The number of business failures fell sharply during the Covid crisis. Public support prevented many companies from going bankrupt, particularly the smallest and those in the sectors most affected by the crisis. However, an analysis of the companies that failed shows that market selection continued to play a role, with the most fragile companies continuing to enter into legal proceedings during the crisis.

French government support for businesses during the COVID-19 pandemic-induced economic crisis helped avert a wave of bankruptcies. In 2020, support measures led to a record-breaking year-on-year drop in the number of business failures (i.e. court-ordered reorganisations or liquidations), with 31,000 recorded that year, compared to 50,000 in 2019. This trend continued in 2021, with a total of 40,000 bankruptcies "avoided" from March 2020 to October 2021, or a 45% decline compared to the equivalent pre-pandemic period.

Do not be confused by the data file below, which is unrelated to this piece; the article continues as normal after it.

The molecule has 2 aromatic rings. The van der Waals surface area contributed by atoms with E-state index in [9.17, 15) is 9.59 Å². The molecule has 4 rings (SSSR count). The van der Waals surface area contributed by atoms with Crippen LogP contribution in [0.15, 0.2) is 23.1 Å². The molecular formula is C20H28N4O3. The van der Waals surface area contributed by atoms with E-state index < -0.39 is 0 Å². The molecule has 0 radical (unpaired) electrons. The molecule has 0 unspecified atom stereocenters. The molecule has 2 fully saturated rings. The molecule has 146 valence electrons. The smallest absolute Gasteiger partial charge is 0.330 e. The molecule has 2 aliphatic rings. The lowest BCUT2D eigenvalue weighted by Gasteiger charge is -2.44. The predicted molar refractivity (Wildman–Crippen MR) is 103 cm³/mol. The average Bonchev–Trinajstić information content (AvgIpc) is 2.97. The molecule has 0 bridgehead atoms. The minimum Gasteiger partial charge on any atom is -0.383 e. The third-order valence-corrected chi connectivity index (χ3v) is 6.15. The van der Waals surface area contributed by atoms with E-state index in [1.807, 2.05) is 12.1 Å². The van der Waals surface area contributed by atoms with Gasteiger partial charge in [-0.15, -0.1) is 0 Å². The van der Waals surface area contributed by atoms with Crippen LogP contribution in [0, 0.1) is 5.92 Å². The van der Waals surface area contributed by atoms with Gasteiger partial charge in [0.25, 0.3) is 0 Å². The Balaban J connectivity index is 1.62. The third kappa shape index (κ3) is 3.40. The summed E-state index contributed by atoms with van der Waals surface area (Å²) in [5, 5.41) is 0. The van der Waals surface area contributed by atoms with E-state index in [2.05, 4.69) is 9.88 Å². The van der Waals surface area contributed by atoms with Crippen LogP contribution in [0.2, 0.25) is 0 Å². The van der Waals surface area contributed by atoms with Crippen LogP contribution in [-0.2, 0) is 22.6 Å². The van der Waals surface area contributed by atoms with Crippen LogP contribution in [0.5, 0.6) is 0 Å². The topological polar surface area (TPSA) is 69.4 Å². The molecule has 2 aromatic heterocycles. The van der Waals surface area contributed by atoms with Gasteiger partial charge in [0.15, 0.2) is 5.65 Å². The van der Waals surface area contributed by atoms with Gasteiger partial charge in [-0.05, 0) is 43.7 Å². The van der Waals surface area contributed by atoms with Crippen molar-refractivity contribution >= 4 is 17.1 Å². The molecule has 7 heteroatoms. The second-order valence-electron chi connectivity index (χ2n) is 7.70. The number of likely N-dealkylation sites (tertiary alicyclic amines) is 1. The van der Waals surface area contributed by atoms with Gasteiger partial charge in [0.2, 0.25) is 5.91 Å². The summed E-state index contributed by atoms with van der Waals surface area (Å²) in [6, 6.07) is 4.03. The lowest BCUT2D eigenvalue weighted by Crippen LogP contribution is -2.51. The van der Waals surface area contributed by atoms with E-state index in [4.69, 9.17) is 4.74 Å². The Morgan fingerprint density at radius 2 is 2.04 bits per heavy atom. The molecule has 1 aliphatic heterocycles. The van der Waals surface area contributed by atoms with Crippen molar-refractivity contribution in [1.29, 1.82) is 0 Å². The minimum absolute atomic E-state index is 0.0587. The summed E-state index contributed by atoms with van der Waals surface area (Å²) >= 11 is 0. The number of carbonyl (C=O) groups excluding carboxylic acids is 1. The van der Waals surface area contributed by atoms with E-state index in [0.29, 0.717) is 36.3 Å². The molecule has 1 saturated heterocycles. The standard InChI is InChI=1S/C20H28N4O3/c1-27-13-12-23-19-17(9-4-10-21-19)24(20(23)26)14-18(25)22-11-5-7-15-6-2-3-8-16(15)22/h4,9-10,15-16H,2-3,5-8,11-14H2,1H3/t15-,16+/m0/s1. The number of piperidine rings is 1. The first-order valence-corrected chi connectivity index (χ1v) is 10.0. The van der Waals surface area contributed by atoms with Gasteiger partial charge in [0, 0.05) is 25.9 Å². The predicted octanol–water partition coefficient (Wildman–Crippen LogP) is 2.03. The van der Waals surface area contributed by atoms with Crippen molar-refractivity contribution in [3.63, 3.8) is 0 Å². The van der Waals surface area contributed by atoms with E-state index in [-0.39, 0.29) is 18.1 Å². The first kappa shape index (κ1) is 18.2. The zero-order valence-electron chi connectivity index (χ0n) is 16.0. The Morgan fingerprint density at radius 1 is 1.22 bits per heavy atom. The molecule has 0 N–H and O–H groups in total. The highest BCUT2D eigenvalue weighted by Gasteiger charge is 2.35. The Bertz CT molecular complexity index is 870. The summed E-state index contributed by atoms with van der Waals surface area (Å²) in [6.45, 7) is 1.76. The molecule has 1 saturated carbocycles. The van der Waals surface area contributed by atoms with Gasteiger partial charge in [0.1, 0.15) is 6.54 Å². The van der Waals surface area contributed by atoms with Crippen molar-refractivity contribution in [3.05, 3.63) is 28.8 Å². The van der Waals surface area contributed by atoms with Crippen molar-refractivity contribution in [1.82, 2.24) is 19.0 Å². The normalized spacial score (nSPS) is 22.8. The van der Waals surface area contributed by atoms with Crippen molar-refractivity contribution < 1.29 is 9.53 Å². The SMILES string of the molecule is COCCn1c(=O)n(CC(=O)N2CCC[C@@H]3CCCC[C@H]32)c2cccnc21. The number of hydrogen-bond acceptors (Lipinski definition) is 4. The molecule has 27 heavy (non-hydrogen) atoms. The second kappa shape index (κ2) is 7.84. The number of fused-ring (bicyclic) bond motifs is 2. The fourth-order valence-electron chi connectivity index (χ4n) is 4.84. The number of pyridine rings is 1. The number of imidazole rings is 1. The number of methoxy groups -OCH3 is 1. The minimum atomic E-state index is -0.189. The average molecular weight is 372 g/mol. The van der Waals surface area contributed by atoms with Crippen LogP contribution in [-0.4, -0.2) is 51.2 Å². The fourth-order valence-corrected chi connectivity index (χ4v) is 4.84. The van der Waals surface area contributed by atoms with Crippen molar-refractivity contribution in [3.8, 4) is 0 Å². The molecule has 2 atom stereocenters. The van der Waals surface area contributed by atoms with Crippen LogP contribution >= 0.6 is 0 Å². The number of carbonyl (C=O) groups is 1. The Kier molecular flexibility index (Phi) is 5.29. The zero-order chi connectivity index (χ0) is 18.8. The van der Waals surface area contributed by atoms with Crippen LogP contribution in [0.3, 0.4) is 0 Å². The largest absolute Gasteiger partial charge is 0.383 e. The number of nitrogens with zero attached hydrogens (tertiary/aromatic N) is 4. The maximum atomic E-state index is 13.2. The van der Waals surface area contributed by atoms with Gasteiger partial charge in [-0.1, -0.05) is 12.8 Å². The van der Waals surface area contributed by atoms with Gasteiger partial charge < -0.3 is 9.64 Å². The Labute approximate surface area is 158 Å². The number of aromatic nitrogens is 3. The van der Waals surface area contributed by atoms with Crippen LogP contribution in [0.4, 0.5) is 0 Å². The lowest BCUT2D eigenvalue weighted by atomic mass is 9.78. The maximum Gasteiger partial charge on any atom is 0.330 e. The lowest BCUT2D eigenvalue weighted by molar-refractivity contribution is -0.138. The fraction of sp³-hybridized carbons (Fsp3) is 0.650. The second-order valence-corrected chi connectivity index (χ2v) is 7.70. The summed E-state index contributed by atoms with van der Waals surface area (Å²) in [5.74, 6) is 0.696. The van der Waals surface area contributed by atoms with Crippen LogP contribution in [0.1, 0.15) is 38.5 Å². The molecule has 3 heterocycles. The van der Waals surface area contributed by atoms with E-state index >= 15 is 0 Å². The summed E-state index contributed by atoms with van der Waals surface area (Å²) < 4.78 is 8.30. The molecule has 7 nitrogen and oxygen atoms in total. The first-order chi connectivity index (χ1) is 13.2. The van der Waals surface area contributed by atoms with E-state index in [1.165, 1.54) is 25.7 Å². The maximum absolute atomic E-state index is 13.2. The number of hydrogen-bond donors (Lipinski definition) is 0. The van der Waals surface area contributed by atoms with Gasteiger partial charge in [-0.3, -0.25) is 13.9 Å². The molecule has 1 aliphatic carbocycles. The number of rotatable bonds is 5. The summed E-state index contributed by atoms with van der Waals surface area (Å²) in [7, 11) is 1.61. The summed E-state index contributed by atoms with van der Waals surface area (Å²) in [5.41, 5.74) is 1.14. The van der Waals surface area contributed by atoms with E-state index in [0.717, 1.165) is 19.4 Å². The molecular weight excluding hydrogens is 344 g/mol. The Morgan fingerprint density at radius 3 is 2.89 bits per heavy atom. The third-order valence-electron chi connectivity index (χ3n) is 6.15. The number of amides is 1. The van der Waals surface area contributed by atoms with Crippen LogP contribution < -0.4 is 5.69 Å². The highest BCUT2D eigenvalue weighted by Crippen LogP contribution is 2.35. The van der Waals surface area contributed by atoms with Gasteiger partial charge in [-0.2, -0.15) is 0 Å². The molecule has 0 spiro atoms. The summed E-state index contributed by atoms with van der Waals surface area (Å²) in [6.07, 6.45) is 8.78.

Thanks to government support measures, the sectors hardest hit by the COVID-19 crisis and the rest of the economy have recorded a similar drop in bankruptcies. On a more granular scale, however, certain subsectors severely affected by the crisis saw virtually no change in the number of bankruptcies.

While the number of bankruptcies among small and medium-sized enterprises (SMEs) fell shortly after the end of the first lockdown, bankruptcies increased among the largest firms. This temporary rise delayed the fall in the number of jobs affected by business failures.

Reorganisations were down 59%, whereas liquidations fell by a lower 39%. The financial situation of failing firms during the crisis was worse than in normal circumstances, with the most vulnerable firms continuing to go bankrupt, while government support was keeping better-off companies afloat.

Although market selection remained at work during the crisis, an econometric analysis shows that its effectiveness was diminished, indicating that the crisis blurred the typical determinants of bankruptcy.